“Everyone has a disability of some sort,” an instructor said to a class of other shooting instructors. His comment was strident and true. Unless you’re that one-in-a-million human who’s survived to the age you are now, entirely free of physical injuries or abnormalities and enjoying robust health, confidence and fitness, you can name your own disabilities, right now. Maybe your challenges are visible to others, maybe not, but chances are at some point, you’ve had to work around your own physical or psychological barrier to become a better shooter.
As a firearms instructor, one of the primary challenges I face is the student who quickly decides they “can’t” do something after a brief trial. The skills of gun safety and marksmanship are really quite simple. Wrapping those skills around a human interface with less than optimal—pick one—eye dominance, strength, surgical history, size, deformities, and even social support, is the real challenge of shooting. It’s my job to help folks get around those obstacles. It’s my joy to witness the moment when a person defeats whatever barrier they carried onto the range. It’s enlightening to interact with those who settled that score before getting there. Let’s meet a few of them:
Carl attended concealed carry class and stated he needed to borrow a handgun for his shooting test. In our home state of New Mexico, permits are granted by action type and caliber—and he asked to borrow the biggest we had available. It was hard not to raise an eyebrow, as he’d previously said he was a right-handed shooter and Carl has a noticeably absent right thumb. I asked how he grips a handgun; “with my fingers” was the obvious answer. He backed this statement up by taking my hand and putting it in a veritable death grip, and followed that up with a story.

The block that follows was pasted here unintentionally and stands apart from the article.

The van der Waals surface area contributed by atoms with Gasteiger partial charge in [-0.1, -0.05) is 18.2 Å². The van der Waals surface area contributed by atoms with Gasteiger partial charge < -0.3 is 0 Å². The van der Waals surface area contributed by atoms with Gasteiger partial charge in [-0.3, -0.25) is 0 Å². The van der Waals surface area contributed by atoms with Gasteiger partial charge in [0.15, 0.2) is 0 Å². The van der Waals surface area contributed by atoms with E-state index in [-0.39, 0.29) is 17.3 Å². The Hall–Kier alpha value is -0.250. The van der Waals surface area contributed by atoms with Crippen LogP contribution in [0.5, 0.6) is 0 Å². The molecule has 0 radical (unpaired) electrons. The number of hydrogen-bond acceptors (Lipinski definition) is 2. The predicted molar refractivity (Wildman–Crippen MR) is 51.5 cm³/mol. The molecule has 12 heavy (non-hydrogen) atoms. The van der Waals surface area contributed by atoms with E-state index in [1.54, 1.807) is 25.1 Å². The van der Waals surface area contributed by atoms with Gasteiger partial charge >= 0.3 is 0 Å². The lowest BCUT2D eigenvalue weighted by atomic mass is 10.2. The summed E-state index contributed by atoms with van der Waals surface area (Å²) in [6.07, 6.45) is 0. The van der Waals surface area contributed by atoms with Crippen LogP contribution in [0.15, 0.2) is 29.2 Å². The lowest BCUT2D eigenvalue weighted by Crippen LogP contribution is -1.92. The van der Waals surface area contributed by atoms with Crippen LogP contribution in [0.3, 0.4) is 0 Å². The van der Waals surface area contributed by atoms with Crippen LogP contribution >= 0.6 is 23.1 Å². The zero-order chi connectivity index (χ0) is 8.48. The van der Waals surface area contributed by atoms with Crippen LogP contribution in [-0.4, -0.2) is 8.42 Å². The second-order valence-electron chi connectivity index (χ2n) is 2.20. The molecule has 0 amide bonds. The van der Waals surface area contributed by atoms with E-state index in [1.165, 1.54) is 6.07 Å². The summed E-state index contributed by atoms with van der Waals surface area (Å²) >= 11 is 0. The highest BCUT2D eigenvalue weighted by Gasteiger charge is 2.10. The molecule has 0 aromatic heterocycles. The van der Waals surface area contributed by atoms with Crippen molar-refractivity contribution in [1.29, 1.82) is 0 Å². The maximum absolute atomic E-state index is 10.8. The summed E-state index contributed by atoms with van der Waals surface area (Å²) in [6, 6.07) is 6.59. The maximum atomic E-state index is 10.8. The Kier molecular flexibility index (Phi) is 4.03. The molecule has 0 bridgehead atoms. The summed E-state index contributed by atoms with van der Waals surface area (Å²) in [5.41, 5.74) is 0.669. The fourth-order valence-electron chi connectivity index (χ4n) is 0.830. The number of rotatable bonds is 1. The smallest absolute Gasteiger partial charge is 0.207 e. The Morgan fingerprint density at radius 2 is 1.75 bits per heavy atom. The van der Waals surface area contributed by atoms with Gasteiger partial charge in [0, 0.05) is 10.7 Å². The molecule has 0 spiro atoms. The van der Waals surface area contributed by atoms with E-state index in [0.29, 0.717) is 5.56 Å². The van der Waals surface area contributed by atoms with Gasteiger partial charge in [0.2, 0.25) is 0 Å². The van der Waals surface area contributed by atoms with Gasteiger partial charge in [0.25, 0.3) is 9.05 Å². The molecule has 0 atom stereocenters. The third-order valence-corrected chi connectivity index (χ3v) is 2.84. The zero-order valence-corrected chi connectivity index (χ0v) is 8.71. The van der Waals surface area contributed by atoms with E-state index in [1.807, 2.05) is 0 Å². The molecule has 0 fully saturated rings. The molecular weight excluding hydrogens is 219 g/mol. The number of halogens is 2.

“When I went for my first CDL (commercial drivers’ license) renewal after I lost the thumb, the nurse said, ‘we can’t renew you without a thumb, you can’t grip the steering wheel.’ I took her hand too and showed her I could—I can hold onto that wheel better than most people. She signed off on my exam.”
I was convinced of Carl’s strength, but still wondered how he’d do on the range. Needless to say, I shouldn’t have worried. He handled a Glock 30, a compact and snappy .45 ACP, with ease and incredible accuracy. Likewise with a full-size Ruger .357 revolver. It’s impressive to see him perform reloads with relative ease, having worked out his own way of doing them safely. Carl was pleased to have his photo taken with his excellent revolver shot group, and I wish I’d also taken a picture of the one he made with the G30, as it was even better.
Tarrant is a retired emergency dispatcher who uses a wheelchair for mobility. She’s handy and accurate with an AR15 as well as being a concealed carry licensee. In the time I’ve known her, Tarrant has shared a lot of stereotype-busting facts about people with mobility issues. The first was when she demonstrated that her chair can move from 0 to 15 mph in very short order. “People don’t expect to be charged by a chair,” she said, “but this thing can easily charge someone and knock them down.” She’s also spent time discussing the multitude of locations she can stow handguns on the chair—several offering a very fast presentation. She’s also demonstrated carrying a long gun around the range with ease.
Tarrant has given a lot of thought to overcoming the disadvantage of decreased mobility with the equalizing force of not only firearms, but other tools like the chair itself. It’s a reminder to all of us that any object can be a weapon when wielded as such. The usual subsequent gun control discussion can be put aside for the moment, as most Guns.com readers understand the implications.